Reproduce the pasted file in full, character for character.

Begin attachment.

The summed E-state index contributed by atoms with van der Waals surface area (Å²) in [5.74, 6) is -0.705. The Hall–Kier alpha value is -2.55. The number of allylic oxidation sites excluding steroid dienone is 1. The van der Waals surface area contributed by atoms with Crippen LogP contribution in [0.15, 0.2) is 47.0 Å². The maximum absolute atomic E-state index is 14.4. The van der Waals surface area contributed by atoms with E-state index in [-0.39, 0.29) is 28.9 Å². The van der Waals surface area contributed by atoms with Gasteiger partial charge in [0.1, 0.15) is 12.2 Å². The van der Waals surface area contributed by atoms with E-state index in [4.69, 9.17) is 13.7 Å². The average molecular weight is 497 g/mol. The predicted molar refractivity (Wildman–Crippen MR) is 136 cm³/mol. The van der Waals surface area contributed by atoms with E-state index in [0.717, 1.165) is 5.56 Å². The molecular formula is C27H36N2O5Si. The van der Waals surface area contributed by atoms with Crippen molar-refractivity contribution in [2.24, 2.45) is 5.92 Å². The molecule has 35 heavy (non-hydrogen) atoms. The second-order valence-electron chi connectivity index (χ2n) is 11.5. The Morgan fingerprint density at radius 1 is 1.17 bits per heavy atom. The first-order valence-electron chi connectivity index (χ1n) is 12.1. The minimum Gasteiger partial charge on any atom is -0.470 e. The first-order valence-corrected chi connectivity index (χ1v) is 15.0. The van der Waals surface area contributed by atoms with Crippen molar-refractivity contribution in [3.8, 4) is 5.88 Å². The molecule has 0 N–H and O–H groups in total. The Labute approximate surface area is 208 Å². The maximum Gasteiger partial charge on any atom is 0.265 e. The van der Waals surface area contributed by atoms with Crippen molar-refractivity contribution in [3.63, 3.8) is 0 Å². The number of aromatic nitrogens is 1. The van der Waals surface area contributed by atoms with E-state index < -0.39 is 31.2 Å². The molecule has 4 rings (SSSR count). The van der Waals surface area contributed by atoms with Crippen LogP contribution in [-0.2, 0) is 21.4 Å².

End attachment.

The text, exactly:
The summed E-state index contributed by atoms with van der Waals surface area (Å²) in [5.74, 6) is -0.705. The Hall–Kier alpha value is -2.55. The number of allylic oxidation sites excluding steroid dienone is 1. The van der Waals surface area contributed by atoms with Crippen LogP contribution in [0.15, 0.2) is 47.0 Å². The maximum absolute atomic E-state index is 14.4. The van der Waals surface area contributed by atoms with E-state index in [-0.39, 0.29) is 28.9 Å². The van der Waals surface area contributed by atoms with Gasteiger partial charge in [0.1, 0.15) is 12.2 Å². The van der Waals surface area contributed by atoms with E-state index in [4.69, 9.17) is 13.7 Å². The average molecular weight is 497 g/mol. The predicted molar refractivity (Wildman–Crippen MR) is 136 cm³/mol. The van der Waals surface area contributed by atoms with E-state index in [0.717, 1.165) is 5.56 Å². The molecular formula is C27H36N2O5Si. The van der Waals surface area contributed by atoms with Crippen molar-refractivity contribution in [2.24, 2.45) is 5.92 Å². The molecule has 35 heavy (non-hydrogen) atoms. The second-order valence-electron chi connectivity index (χ2n) is 11.5. The Morgan fingerprint density at radius 1 is 1.17 bits per heavy atom. The first-order valence-electron chi connectivity index (χ1n) is 12.1. The minimum Gasteiger partial charge on any atom is -0.470 e. The first-order valence-corrected chi connectivity index (χ1v) is 15.0. The van der Waals surface area contributed by atoms with Crippen molar-refractivity contribution in [3.8, 4) is 5.88 Å². The molecule has 0 N–H and O–H groups in total. The Labute approximate surface area is 208 Å². The maximum Gasteiger partial charge on any atom is 0.265 e. The van der Waals surface area contributed by atoms with Crippen molar-refractivity contribution in [3.63, 3.8) is 0 Å². The number of aromatic nitrogens is 1. The van der Waals surface area contributed by atoms with E-state index < -0.39 is 31.2 Å². The molecule has 4 rings (SSSR count). The van der Waals surface area contributed by atoms with Crippen LogP contribution in [-0.2, 0) is 21.4 Å².